Today is about speed over perfec­tion. When I was a soft­ware devel­oper and designer, one of the concepts was agile devel­op­ment. Agile Development was essen­tially a para­digm shift between the old clunky soft­ware that was released on cds and more modern web based soft­ware. The differ­ence was that the tradi­tional soft­ware was distrib­uted by a phys­i­cal medium, so they had to figure out a way to do that in mass, so they would spend a whole year and create version one of the soft­ware. They would put all in the work and then they would put all of that ncds and then they would send it to the factory and there would be a huge distri­b­u­tion process. Then another year would go by and then the next version of the soft­ware, what would come out or maybe six months would go by and they would release an update with the intro­duc­tion of the Internet.

Updating soft­ware became a lot quicker and this idea of agile devel­op­ment came about, which essen­tially was let’s release a piece of soft­ware that does all of the essen­tial oils it needs to do and then after that’s released, add in the addi­tional features. For the next version, and so what would happen is they would release version one and it would just be the bare bones and they would get feed­back and they would get bug reports and feature requests and perhaps a month later they would release the next version so you would have a version two or perhaps a one point five. This would go on and on and on. So over the course of a year they were able to do, let’s say 12 updates versus the once a year update in the old cycle. This allowed customers to, uh, get bug fixes and feature requests in a lot quicker and most impor­tantly, it allowed the devel­oper to get feed­back and imple­ment that feed­back very rapidly.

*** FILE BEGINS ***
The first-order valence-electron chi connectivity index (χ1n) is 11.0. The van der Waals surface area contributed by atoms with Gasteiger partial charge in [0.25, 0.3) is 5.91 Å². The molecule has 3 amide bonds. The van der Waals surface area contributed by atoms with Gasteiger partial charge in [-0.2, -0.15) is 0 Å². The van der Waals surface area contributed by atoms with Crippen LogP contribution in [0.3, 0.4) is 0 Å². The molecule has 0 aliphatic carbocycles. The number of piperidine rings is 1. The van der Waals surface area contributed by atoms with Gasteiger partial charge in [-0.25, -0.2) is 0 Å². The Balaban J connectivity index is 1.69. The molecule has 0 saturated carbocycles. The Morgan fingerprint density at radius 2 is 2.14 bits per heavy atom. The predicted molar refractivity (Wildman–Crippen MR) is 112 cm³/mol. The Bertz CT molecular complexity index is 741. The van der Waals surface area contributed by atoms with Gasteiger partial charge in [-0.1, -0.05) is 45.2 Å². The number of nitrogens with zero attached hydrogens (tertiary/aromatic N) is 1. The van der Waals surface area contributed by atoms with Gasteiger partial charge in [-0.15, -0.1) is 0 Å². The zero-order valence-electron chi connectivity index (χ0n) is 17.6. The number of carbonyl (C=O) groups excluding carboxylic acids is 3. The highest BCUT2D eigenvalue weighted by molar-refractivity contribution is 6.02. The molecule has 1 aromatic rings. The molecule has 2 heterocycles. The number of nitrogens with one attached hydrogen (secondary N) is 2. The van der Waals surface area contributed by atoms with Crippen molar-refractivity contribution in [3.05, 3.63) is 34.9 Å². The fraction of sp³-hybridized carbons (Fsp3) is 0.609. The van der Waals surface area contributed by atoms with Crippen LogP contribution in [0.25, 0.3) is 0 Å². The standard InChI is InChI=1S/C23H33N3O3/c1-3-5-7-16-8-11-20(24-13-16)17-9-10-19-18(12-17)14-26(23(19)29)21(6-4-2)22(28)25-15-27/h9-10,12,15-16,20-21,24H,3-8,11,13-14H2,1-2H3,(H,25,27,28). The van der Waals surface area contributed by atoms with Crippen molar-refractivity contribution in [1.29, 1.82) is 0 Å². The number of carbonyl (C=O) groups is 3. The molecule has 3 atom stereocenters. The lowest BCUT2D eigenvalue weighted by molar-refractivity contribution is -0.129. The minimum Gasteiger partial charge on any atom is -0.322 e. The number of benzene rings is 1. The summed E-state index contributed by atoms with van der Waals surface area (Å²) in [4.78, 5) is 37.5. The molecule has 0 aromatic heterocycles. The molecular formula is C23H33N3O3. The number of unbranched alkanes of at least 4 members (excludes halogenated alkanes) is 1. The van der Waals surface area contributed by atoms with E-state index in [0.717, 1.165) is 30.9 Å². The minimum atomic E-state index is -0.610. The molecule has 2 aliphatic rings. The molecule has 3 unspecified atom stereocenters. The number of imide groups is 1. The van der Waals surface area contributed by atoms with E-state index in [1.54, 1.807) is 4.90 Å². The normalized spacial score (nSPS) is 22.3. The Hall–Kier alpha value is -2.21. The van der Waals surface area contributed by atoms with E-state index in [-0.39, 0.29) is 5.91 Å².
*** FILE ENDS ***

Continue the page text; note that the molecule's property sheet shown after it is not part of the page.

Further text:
Rather than spend­ing five months on a feature that nobody wanted or cared about, they could get feed­back from their customers and give them exactly what they wanted within a very short amount of time. You don’t have to be in the soft­ware busi­ness to use this concept. If you can get out a prod­uct that is pretty darn great in about a week versus two months for some­thing that you think is perfect, you’re going to be able to make money quicker. You’re going to be able to get feed­back from the market place a lot sooner and you’re going to be able to course correct and change and fix and adjust things to have a better prod­uct. Oftentimes, when we are striv­ing for perfec­tion, it’s our own image of what that is for us, and it does­n’t have any corre­la­tion to the success in the market­place.